"...I love your vision of the future
Your hope that never dies
But it's your kindness
That clears my skies..."
(click on the title just above to see a video of this song)
My sister Fawn sent me this little story recently:
"One evening an old Cherokee told his grandson about a battle that goes on inside people.
He said: 'My son, the battle is between 'two wolves' inside us all. One is Evil. It is anger, envy, jealousy, sorrow, regret, greed, arrogance, self-pity, guilt, resentment, inferiority, lies, false pride, superiority, and ego.
The other is Good. It is joy, peace, love, hope, serenity, humility, kindness, benevolence, empathy, generosity, truth, compassion, and faith.
The grandson thought about it for a minute, and then asked his grandfather: 'Which wolf wins?'
The old Cherokee simply replied: 'The one you feed.'"
What I love about this story is the separation the grandfather makes between the individual...and the wolves. It's not a new concept...how many times in old Tom & Jerry cartoons do we see the big tomcat with a horned demon on one shoulder, and an angel on the other, each trying to convince him of their point of view or position...torment little Jerry, or let him go?
I have been thinking about this today in light of a recent conversation with a friend about social responsibility.
When I am presented with options...pay my taxes or not, support legislation that would ban same-sex marriage - or not, protest the freedom to bear arms - or not, give the man on the corner money for a sandwich - or not, go the speed limit at 4 AM on an empty stretch of highway - or not, get myself out the door to serve at a homeless shelter, or stay home in my jammies and read the NYTimes (hmmm...) ...I am trying to ask myself "what am I feeding" with my choices. Will I be contributing to a climate of greed or generosity, fear or love, manipulative control or trust, cultural disparity or unity, humanity or insanity, compassion or disdain, equality or superiority, universal freedom or the enslavement of other for the profiting of the privileged, war or peace, service or indulgence, divisiveness or cooperation...in myself, or in the world?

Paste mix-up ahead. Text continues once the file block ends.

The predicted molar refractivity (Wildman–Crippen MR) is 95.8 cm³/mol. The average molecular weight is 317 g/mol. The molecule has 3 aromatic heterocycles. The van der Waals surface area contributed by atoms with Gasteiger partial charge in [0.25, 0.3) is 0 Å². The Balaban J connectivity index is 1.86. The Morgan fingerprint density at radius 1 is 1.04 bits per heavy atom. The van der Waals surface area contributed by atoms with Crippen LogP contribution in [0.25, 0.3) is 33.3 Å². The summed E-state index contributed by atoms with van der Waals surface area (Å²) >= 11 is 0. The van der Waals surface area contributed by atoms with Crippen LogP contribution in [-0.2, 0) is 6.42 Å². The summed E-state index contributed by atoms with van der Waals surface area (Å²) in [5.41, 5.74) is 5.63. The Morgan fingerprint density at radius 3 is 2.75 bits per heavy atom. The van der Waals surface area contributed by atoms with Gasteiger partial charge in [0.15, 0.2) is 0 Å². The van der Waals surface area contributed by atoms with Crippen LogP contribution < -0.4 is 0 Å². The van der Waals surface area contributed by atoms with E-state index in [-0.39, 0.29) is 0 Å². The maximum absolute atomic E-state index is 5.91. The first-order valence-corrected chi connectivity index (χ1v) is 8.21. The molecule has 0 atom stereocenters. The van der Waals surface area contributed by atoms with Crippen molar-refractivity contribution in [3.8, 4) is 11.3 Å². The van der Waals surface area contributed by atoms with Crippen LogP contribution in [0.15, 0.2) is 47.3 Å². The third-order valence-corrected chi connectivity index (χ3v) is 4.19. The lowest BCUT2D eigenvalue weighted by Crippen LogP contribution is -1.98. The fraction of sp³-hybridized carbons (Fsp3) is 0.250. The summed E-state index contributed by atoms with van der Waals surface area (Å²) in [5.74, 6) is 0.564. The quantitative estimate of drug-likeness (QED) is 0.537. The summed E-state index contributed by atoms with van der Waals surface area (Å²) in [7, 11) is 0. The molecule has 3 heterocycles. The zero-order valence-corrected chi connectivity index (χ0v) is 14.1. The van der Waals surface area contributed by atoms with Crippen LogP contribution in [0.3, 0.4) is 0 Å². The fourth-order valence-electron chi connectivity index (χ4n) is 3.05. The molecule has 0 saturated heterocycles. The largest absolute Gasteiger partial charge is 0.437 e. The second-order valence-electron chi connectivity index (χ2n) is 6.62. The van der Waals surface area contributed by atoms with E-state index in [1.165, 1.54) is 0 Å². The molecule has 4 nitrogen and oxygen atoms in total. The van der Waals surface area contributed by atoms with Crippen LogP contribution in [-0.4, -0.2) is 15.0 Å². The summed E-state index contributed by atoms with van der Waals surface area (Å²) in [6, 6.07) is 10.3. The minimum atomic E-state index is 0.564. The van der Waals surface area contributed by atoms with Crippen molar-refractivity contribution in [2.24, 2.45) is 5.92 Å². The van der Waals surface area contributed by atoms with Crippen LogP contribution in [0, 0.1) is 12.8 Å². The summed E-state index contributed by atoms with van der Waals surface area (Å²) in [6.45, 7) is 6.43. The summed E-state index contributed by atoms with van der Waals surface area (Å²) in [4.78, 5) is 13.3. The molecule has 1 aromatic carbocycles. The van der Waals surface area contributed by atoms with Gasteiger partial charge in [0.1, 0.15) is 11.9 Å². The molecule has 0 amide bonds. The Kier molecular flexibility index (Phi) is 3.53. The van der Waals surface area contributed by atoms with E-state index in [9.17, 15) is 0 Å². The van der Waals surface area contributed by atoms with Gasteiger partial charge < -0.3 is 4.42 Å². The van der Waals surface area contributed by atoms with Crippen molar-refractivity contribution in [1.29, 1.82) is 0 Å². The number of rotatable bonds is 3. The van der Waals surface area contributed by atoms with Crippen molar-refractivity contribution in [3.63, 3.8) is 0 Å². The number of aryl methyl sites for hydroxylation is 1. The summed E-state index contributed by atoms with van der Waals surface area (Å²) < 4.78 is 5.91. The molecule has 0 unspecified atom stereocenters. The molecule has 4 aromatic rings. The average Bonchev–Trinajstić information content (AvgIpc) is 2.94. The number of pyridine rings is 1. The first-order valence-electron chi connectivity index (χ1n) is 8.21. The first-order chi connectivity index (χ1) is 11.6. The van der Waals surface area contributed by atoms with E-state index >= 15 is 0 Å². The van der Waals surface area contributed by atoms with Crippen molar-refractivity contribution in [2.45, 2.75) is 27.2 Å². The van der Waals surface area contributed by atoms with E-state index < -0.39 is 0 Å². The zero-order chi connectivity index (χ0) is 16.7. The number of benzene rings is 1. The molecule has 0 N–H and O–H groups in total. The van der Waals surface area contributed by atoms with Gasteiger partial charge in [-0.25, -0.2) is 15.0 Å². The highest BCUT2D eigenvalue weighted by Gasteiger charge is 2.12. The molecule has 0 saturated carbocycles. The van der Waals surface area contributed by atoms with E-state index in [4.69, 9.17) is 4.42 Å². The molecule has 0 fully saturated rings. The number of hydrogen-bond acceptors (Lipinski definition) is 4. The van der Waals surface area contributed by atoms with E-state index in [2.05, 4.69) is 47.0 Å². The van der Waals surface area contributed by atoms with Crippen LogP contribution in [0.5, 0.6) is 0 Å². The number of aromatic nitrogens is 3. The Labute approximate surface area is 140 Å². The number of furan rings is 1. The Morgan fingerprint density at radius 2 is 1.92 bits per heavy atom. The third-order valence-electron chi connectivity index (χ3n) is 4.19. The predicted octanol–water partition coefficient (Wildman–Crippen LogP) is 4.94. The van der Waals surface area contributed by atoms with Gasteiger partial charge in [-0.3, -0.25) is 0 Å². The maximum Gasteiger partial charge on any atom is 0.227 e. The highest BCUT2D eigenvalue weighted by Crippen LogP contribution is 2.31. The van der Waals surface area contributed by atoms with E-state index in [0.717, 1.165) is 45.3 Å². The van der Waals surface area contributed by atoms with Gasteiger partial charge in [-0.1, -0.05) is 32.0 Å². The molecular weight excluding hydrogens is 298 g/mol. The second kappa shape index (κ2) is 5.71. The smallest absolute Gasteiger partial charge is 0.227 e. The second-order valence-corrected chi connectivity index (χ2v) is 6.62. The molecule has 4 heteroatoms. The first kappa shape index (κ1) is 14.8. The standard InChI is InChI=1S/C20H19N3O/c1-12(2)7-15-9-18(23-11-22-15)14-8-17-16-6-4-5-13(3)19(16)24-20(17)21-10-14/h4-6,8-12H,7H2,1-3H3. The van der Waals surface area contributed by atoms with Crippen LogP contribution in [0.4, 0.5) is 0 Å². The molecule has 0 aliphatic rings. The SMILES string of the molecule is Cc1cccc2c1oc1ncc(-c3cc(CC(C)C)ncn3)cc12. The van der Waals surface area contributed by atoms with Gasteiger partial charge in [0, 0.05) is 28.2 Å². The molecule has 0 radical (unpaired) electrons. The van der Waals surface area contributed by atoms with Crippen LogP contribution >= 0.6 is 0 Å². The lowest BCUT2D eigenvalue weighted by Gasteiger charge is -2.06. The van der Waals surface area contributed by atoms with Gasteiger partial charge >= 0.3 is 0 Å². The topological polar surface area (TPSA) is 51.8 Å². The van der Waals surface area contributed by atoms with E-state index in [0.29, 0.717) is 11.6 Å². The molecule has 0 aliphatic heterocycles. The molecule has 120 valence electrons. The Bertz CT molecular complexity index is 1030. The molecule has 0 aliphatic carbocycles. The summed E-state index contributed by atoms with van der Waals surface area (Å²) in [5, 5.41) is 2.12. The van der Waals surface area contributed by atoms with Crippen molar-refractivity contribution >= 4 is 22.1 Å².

In asking myself these questions, I keep coming back to the internal battle between the two "wolves" (or sheep and goats) that Jesus describes, and Matthew records, in the New Testament:
"When the Son of man shall come in his glory, and all the holy angels with him, then shall he sit upon the throne of his glory. And before him shall be gathered all nations, and he shall separate them one from another, as a shepherd divideth his sheep from the goats. And he shall set the sheep on his right hand, but the goats on the left.
Then shall the King say unto them on his right hand, "Come, ye blessed of my Father, inherit the kingdom prepared for you from the foundation of the world. For I was an hungered, and ye gave me meat. I was thirsty, and ye gave me drink. I was a stranger, and ye took me in. Naked, and ye clothed me. I was sick, and ye visited me. I was in prison, and ye came unto me."